Here are a few of Ruthâs prized collection that you can grow in your garden for your benefit and that of your great grandchildrenâs children .
Aeoniums: One of the most popular plants of all of the succulents, aeoniums have lovely fleshy rosettes that will reach towards the heavens, mound in purgatory, or cascade towards hell. They prefer a bit of shade and are easy to cultivate and grow in the ground and in containers.
Yuccas: These sword shaped plants are native to the Americas and the Caribbean and like hot, dry regions. In their natural habitat they are pollinated by the yucca moth. Although yuccas are grown mostly for ornamental use, many species use the seeds, flowers, stems, and sometimes the roots for food and medicine.
Echeveria: Many of the most beautiful small succulents are echeveria, often confused with aeoniums because of their rosettes. Their leaf colors are brilliantly hued and they boast flowers in red, orange, white, yellow, purple, and pink. They grow well between rocks and are a terrific ground cover or garden filler.
Most echeveria species hail from Mexico.
Sedums: A hardy perennial with thick, fleshy leaves and stems and clusters of pretty flowers, sedums are most popular for ground covers, borders, and rock gardens. They require minimal to no care at all, are easy to propagate from cuttings, and are drought resistant.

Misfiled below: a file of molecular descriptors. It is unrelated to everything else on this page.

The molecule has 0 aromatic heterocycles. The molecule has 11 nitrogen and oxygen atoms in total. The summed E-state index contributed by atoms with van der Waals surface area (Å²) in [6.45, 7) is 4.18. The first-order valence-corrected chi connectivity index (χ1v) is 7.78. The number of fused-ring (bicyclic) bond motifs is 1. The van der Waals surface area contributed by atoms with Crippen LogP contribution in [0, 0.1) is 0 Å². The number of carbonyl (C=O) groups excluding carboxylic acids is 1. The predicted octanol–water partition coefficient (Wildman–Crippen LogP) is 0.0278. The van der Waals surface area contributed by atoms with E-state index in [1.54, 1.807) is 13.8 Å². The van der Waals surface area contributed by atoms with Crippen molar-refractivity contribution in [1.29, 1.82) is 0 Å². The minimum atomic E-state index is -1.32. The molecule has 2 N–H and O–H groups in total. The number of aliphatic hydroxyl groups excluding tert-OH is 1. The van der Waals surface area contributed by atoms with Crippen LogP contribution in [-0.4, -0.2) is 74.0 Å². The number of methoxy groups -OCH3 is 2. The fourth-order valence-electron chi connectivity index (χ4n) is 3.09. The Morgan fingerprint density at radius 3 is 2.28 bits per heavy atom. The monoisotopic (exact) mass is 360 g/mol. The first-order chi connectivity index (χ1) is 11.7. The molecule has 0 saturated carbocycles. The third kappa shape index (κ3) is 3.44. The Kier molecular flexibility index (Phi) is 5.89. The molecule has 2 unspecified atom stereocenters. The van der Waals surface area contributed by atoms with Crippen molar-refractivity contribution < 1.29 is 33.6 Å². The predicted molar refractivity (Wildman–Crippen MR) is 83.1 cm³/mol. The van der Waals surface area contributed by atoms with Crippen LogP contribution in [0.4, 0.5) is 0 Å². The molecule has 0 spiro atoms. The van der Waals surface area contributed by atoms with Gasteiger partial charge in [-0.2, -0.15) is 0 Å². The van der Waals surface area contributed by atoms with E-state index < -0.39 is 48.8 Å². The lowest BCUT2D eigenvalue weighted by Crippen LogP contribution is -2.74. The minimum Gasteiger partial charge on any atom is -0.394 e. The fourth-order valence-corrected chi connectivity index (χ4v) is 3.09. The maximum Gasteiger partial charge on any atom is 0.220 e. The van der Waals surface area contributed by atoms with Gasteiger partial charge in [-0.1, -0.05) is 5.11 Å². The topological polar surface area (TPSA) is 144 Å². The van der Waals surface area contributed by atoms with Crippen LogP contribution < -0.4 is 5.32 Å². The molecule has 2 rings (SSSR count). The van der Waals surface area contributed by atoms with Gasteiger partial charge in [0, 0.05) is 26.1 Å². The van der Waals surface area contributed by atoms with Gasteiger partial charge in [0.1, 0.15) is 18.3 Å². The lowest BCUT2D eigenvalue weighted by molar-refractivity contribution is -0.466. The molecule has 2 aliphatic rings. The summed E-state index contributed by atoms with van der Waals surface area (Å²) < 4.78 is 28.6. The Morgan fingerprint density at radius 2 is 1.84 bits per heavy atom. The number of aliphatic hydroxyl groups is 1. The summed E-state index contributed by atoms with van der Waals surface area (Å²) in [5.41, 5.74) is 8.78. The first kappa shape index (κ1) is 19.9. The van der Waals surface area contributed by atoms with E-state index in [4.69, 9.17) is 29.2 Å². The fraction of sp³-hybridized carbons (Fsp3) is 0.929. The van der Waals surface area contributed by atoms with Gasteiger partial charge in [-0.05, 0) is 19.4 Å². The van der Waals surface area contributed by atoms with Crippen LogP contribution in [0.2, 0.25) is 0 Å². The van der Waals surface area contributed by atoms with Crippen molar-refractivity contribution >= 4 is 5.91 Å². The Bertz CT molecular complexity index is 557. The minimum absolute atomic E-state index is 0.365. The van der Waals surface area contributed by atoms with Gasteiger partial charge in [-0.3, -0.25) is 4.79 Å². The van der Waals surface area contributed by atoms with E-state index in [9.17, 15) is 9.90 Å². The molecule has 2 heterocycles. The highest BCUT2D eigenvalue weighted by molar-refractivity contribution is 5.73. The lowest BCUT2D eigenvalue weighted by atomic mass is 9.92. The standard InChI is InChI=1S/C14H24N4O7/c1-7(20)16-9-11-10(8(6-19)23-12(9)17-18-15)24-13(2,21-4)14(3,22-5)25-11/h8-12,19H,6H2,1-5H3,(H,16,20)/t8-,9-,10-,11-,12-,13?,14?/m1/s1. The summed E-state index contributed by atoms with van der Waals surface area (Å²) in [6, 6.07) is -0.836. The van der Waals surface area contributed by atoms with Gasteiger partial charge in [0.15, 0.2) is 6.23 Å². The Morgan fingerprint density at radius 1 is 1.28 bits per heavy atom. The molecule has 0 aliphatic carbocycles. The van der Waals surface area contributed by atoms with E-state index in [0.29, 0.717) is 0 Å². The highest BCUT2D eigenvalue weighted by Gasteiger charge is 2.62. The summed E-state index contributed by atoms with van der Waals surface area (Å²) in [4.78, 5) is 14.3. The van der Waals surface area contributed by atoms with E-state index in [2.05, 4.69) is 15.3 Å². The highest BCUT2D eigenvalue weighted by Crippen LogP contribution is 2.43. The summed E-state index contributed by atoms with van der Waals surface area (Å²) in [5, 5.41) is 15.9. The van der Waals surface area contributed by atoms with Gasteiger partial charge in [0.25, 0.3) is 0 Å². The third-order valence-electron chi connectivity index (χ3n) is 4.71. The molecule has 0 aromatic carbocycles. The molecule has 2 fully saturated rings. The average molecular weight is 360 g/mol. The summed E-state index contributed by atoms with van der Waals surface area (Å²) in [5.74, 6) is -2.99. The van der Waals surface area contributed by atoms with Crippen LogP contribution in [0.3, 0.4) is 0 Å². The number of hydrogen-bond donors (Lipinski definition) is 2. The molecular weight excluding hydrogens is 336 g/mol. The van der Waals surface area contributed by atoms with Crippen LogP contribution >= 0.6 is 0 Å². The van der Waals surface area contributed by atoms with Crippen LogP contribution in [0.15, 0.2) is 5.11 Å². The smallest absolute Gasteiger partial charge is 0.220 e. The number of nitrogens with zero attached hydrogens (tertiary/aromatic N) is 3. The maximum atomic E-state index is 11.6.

Aloe: The best friend plant for anyone with a sunburn, cut, or bite, aloe is known as natureâs soothing succulent. Aloes relieve itching and irritation on the skin, reduce redness and swelling by inhibiting the bodyâs release of histamine. In a garden, aloes bloom in bright colors of red, orange, and yellow with over 500 species ranging from tiny to tree height. These unfussy favorites are a âmust haveâ in any garden or container.
Agave: With over 200 species native to the Americas, agaves are diverse in colors, shapes, sizes, and spines. Agaves are sculptural. They can be a focal point in a landscape or can mix well with other plantings. Before planting an agave, make sure to read the label to determine the final size of the plant. Some agaves have a full- grown diameter of 13 to 14 feet while others remain small and compact.